# Single Step Conversions

In problem solving, proper care in setting up calculations is very important, and special attention should always be given to unit cancellation. If the units cancel properly, the problem should solve correctly. This method is called **dimensional** analysis and will be an important part of problem solving in any science course. In this section, we will be putting a lot of practice in learning to use the approach to solving chemical problems.

In order to use dimensional analysis, we must first talk about conversion factors. We have been using conversion factors throughout most of our lives without realizing it. By knowing how many dimes are in a dollar, we know that twenty dimes equals two dollars. Conversion factors allow us to convert from one unit (dimes) to another (dollars). The thing about setting up a conversion factor is to know the equivalence of the two units, that is, when the two units equal the same amount. For example, a dime isn’t the same amount as a dollar, but ten dimes equals the same amount of money as one dollar. Let’s take a closer look using this simple example to determine how many dollars equal 20 dimes. First, set up a conversion factor. In any problem or calculation involving conversions, we need to know the units involved, in this case the units are dimes and dollars. We state the equivalence as

The equivalence can be written in following fractional forms called conversion factors. We can write two conversion factors for each equivalence. One of the conversion factors will be used for the calculation. Because the numerator and denominator are equal, the fractions are equal to 1. \(\frac{10 \;dimes}{1 \;dollar}\qquad or \qquad\frac{1 \;dollar}{10 \;dimes}\)

For now we want to concentrate on setting up conversion factors, but as a preview to dimensional analysis, the following calculation shows how the conversion factor is used. In our example, we are asked how many dollars equal 20 dimes. To convert from dimes to dollars, the given (20 dimes) is multiplied by the conversion factor that cancels out the unit dimes.

\(\require{cancel}20 \cancel{dimes}\times\frac{1 \;dollar}{10\cancel{dimes}}\;=\;\mathbf{2\;dollars}\)Notice how the dime units cancel out, leaving the dollar units in the answer. This is the basis for dimensional analysis. As complex as some chemical calculations seem, the *dimensional analysis* involved remains as simple as the preceding exercise. For now, let’s look at the following exercise that deals with setting up the conversion factors. More than one equivalence can be used for a conversion as you will see later. For now we will focus on single step conversions.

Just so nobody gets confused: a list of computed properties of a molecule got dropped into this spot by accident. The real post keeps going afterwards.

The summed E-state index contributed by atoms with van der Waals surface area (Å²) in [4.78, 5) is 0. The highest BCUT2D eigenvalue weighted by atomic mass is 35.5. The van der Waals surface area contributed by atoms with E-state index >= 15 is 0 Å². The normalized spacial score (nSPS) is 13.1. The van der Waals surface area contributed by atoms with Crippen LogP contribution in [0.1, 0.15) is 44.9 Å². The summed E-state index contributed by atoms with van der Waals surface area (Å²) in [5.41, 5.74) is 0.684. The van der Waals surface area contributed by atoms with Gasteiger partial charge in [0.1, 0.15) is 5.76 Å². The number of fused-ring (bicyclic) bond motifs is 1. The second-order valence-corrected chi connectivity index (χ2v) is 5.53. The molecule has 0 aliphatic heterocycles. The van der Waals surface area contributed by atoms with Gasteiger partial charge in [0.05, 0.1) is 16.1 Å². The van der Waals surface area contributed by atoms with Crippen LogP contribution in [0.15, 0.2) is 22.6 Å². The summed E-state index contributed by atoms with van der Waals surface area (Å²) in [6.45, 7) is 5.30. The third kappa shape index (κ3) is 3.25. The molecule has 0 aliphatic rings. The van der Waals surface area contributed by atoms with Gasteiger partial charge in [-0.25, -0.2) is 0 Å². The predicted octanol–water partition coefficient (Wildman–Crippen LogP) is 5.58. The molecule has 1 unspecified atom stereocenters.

Let’s write conversion factors for the conversion of pounds to grams. First, we need an equivalence. We know that there are 454 g in one lb. The equivalence is written as

From the one equivalence we can write two conversion factors.

\(\frac{1 \;lb}{454 \;g}\qquad or \qquad\frac{454 \;g}{1 \;lb}\)

To convert from pounds to grams, we would use the second conversion factor.

Another equivalence for the conversion of pounds to grams is 0.00220 lb = 1 g. The two conversion factors are:

\(\frac{0.00220 \;lb}{1 \;g}\qquad or \qquad\frac{1 \;g}{0.00220 \;lb}\)

Again, the second conversion factor would be used to convert from pounds to grams.

Knowing how to set up conversion factors, we can now move into setting up calculations using dimensional analysis, which is also known as the **factor-label method**. When this simple method is used in a calculation, the correct answer is almost guaranteed. The basis for this method is keeping track of the units of the components in the calculations. To determine how many gallons in 24 quarts we first need to set up an equivalence.

The equivalence is written as

1 gallon = 4 quarts

The two possible conversion factors are

\(\frac{1 \;gallon}{4 \;quart}\qquad or \qquad\frac{4 \;quart}{1 \;gallon}\)

Next, we need to setup the calculation. For this part we need to know the two types of units in our calculation: a) Given Units are the units that have a given amount. In this calculation, the given units are quarts since we have 24 quarts and b) desired units, the units for which we are solving. In this calculation we are solving for gallons.

Having identified the units and determined the conversion factor, the calculation is set up as follows:

\(amount \;with \cancel{given \;units}\times\frac{desired \;units}{\cancel{given \;units}}\;=\;answer\; (in \;desired \;units)\)

Notice that the conversion factor used has the given units in the denominator which allows for proper cancellation of the units, that is, the given units cancel out, leaving only the desired units which will be in the answer.